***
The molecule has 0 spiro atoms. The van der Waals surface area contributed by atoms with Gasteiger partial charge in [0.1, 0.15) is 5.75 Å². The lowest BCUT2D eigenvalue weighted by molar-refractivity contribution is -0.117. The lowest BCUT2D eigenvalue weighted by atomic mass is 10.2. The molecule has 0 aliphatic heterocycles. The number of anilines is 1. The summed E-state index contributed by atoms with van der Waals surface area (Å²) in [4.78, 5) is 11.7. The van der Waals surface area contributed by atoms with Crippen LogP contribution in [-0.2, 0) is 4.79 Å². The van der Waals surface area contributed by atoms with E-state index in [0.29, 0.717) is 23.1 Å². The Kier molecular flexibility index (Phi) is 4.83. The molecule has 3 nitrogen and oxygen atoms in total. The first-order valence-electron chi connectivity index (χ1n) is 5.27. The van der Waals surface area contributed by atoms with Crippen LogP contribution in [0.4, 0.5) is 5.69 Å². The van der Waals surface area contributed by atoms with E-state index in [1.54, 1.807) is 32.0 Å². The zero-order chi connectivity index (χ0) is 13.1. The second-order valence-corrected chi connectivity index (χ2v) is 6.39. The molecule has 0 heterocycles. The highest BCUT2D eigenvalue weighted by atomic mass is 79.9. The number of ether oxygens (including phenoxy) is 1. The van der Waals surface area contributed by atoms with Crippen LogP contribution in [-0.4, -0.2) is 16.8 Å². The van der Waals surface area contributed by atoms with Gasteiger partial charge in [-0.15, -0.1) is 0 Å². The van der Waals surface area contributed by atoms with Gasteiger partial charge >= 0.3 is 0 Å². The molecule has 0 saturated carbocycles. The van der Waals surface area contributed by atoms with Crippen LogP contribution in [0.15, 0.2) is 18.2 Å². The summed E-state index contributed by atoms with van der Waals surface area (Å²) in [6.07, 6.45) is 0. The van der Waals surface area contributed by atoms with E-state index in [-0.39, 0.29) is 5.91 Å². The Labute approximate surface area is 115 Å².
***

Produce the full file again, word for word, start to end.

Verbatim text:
The molecule has 0 spiro atoms. The van der Waals surface area contributed by atoms with Gasteiger partial charge in [0.1, 0.15) is 5.75 Å². The lowest BCUT2D eigenvalue weighted by molar-refractivity contribution is -0.117. The lowest BCUT2D eigenvalue weighted by atomic mass is 10.2. The molecule has 0 aliphatic heterocycles. The number of anilines is 1. The summed E-state index contributed by atoms with van der Waals surface area (Å²) in [4.78, 5) is 11.7. The van der Waals surface area contributed by atoms with Crippen LogP contribution in [-0.2, 0) is 4.79 Å². The van der Waals surface area contributed by atoms with E-state index in [0.29, 0.717) is 23.1 Å². The Kier molecular flexibility index (Phi) is 4.83. The molecule has 3 nitrogen and oxygen atoms in total. The first-order valence-electron chi connectivity index (χ1n) is 5.27. The van der Waals surface area contributed by atoms with Crippen LogP contribution in [0.4, 0.5) is 5.69 Å². The van der Waals surface area contributed by atoms with E-state index in [1.54, 1.807) is 32.0 Å². The zero-order chi connectivity index (χ0) is 13.1. The second-order valence-corrected chi connectivity index (χ2v) is 6.39. The molecule has 0 heterocycles. The highest BCUT2D eigenvalue weighted by atomic mass is 79.9. The number of ether oxygens (including phenoxy) is 1. The van der Waals surface area contributed by atoms with Crippen LogP contribution in [-0.4, -0.2) is 16.8 Å². The van der Waals surface area contributed by atoms with Gasteiger partial charge in [-0.15, -0.1) is 0 Å². The van der Waals surface area contributed by atoms with Gasteiger partial charge >= 0.3 is 0 Å². The molecule has 0 saturated carbocycles. The van der Waals surface area contributed by atoms with Crippen LogP contribution in [0.15, 0.2) is 18.2 Å². The summed E-state index contributed by atoms with van der Waals surface area (Å²) in [6.07, 6.45) is 0. The van der Waals surface area contributed by atoms with E-state index in [-0.39, 0.29) is 5.91 Å². The Labute approximate surface area is 115 Å².